It's marmalade season again, and having bought some Seville oranges 2 weeks ago, I now have both the time, and the energy, to actually make the marmalade (or at least the 1st batch - I have bought lots of oranges this year, so should be able to make several batches.)
One of the things about marmalade-making is that while it isn't difficult, it is time consuming. although it does make the house smell wonderful as it is cooking, and for me, it's an evocative scent as it reminds me of my grandmother, who always made marmalade (I never made any, until after she died)
This morning, I had some errands to run in town first thing, so didn't get started until lunchtime, and I spent most of the afternoon on it, one way or another. (although this did include a lunch-break and a waiting-for-the-dishwasher break.)
Still, by about 5 p.m. all was completed - I have 9 large & medium, and 3 small jars full, (I used 2lbs today, as that's the right quantity for my largest saucepan) and I have at least 4 lbs of oranges left so should be able to make twice as much more, although I may have to wait until next weekend, as I find I have fewer empty jars than I thought, and the only 2 shops I know of in town which sell jam-jars are closed on Sundays.
So, for anyone who fancies having a go at making their own marmalde, this is the recipie I use.
3lbs seville oranges
6 pints of water
1. Wash the fruit thoroughly
2. Halve the oranges and lemons and squeeze out the juice and pips. Put all of the pips, plus and pulp & pith/membrane which comes away into a muslin bag & tie it up. Leave the bag soaking in the juice for now.
3. Cut the peel up (however thickly or thinly you like your marmalade)
4. Put the peel into a preserving pan or large saucepan with the water and the bag of pips & pith. Save the juice.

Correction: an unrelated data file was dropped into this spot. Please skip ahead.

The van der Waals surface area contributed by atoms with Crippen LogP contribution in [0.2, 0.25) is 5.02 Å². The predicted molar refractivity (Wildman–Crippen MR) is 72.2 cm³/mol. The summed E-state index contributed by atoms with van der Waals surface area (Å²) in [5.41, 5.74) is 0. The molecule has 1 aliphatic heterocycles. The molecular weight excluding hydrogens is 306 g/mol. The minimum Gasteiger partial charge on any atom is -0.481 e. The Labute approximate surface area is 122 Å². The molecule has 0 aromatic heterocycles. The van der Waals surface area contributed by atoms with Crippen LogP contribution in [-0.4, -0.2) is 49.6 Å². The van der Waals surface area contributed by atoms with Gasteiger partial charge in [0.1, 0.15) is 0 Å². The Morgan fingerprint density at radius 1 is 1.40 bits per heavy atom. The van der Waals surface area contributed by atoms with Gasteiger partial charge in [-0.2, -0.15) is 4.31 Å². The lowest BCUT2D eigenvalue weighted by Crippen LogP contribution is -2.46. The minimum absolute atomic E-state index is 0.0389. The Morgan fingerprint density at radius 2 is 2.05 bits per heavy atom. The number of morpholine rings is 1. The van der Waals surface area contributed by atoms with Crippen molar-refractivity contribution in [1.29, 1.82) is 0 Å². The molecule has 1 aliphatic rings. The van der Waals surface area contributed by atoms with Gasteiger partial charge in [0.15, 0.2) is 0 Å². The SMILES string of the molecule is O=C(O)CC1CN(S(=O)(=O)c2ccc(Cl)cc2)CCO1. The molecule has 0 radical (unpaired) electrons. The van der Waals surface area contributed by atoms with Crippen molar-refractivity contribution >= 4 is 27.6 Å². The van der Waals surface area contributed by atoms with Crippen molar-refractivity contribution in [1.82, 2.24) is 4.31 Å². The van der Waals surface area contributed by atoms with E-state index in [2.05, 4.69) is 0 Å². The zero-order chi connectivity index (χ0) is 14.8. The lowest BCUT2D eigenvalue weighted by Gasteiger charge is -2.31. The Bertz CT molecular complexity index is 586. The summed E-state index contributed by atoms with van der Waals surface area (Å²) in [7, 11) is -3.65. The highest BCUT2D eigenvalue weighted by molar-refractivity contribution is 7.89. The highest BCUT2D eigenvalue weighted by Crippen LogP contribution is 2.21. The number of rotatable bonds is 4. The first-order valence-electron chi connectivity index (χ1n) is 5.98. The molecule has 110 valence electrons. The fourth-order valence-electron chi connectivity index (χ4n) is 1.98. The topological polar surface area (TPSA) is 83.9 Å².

5. Bring the peel to the boil and simmer until the peel is very, very soft. (it should be soft enough that a piece rubbed between your thumb & finger will disintegrate). This will take up to 2 hours and the amount of liquid will have reduced by around half.(slightly shport time for smaller quantities)
6. Remove the muslin bag and squeeze so all the liquid runs back into the pan.
7. Add the sugar and heat gently until the sugar is all dissolved
8. Bring to the boil & boil rapidly until setting point is reached (if you have a jam thermometer, the temp is 105 C / 221 F. - if not, put a couple of saucers in the freezer before you start stage 7, then test by dropping a little marmalade onto the chilled saucer, leave for a moment then push the puddle with your fingernail - the top should wrinkle. If not, boil a bit more and try again)
9. Stir in the juice
10. Remove from heat and remove any scum from the top with a slotted spoon.
11. Leave for 10-15 then stir to distribute the peel and put into clean, warm pots (pots straight out of the dishwasher are fine, or alternatively, wash them very carefully then warm them in a cool oven)
12. Cover the top of the marmalade in each jar with a waxed disc then leave (covered with a clean tea towel) until completely cooled.
13. When completely cool, cover with a cellophane cover and (if you wish) a screw top.NotesObviously you can increase or decrease the quantities, as long as you keep them in proportion. You normally get approximately 1lb marmalade per orange - these quantities will yield around 10lbs of marmalade. - I tend to make it in smaller batches as I don’t have a preserving pan, and find that about 1-2 lbs of oranges is as much as I can do at any given time in the largest pan I have, what with the boiling sugar. If you want to get fancy, you can add ¼ pint of whisky or of Cointreau at stage 9If you want, you can add the juice with the water at stage 4 - saving it to the end makes the marmalade taste a bit more tangy, which is why I do it, but you don't have to.